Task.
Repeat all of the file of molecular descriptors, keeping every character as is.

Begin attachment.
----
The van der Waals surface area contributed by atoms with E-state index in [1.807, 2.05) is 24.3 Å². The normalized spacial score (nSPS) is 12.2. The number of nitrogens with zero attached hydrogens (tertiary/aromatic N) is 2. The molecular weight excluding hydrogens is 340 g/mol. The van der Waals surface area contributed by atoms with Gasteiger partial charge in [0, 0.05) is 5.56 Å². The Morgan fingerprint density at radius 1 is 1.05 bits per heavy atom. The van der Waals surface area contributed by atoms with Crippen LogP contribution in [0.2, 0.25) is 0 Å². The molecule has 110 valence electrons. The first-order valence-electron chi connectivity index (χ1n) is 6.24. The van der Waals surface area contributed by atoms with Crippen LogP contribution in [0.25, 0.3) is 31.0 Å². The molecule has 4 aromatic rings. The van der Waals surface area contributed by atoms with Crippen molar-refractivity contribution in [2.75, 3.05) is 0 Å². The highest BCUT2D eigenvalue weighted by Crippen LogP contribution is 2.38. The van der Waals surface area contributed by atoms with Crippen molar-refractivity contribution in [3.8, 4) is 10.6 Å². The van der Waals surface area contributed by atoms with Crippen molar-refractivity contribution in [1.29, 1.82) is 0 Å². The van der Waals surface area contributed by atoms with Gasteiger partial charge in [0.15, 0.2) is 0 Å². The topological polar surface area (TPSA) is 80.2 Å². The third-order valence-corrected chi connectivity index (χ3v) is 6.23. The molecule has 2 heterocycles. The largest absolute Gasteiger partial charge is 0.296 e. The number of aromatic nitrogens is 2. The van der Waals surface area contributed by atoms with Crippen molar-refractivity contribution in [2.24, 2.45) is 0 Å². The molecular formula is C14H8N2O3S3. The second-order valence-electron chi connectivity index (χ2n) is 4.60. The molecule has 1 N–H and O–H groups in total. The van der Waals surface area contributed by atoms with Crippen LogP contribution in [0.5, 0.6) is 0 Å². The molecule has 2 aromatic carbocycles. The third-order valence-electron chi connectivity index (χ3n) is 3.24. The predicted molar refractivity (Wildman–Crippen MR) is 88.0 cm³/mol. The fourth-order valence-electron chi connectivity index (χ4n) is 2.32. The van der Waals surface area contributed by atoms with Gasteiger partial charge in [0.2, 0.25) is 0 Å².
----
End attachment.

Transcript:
The van der Waals surface area contributed by atoms with E-state index in [1.807, 2.05) is 24.3 Å². The normalized spacial score (nSPS) is 12.2. The number of nitrogens with zero attached hydrogens (tertiary/aromatic N) is 2. The molecular weight excluding hydrogens is 340 g/mol. The van der Waals surface area contributed by atoms with Gasteiger partial charge in [0, 0.05) is 5.56 Å². The Morgan fingerprint density at radius 1 is 1.05 bits per heavy atom. The van der Waals surface area contributed by atoms with Crippen LogP contribution in [0.2, 0.25) is 0 Å². The molecule has 110 valence electrons. The first-order valence-electron chi connectivity index (χ1n) is 6.24. The van der Waals surface area contributed by atoms with Crippen LogP contribution in [0.25, 0.3) is 31.0 Å². The molecule has 4 aromatic rings. The van der Waals surface area contributed by atoms with Crippen molar-refractivity contribution in [2.75, 3.05) is 0 Å². The highest BCUT2D eigenvalue weighted by Crippen LogP contribution is 2.38. The van der Waals surface area contributed by atoms with Crippen molar-refractivity contribution in [3.8, 4) is 10.6 Å². The van der Waals surface area contributed by atoms with Crippen molar-refractivity contribution in [1.29, 1.82) is 0 Å². The van der Waals surface area contributed by atoms with Gasteiger partial charge in [0.15, 0.2) is 0 Å². The topological polar surface area (TPSA) is 80.2 Å². The third-order valence-corrected chi connectivity index (χ3v) is 6.23. The molecule has 2 heterocycles. The largest absolute Gasteiger partial charge is 0.296 e. The number of aromatic nitrogens is 2. The van der Waals surface area contributed by atoms with Crippen molar-refractivity contribution in [2.24, 2.45) is 0 Å². The molecular formula is C14H8N2O3S3. The second-order valence-electron chi connectivity index (χ2n) is 4.60. The molecule has 1 N–H and O–H groups in total. The van der Waals surface area contributed by atoms with Crippen LogP contribution in [0.5, 0.6) is 0 Å². The molecule has 2 aromatic carbocycles. The third-order valence-electron chi connectivity index (χ3n) is 3.24. The predicted molar refractivity (Wildman–Crippen MR) is 88.0 cm³/mol. The fourth-order valence-electron chi connectivity index (χ4n) is 2.32. The van der Waals surface area contributed by atoms with Gasteiger partial charge in [0.2, 0.25) is 0 Å².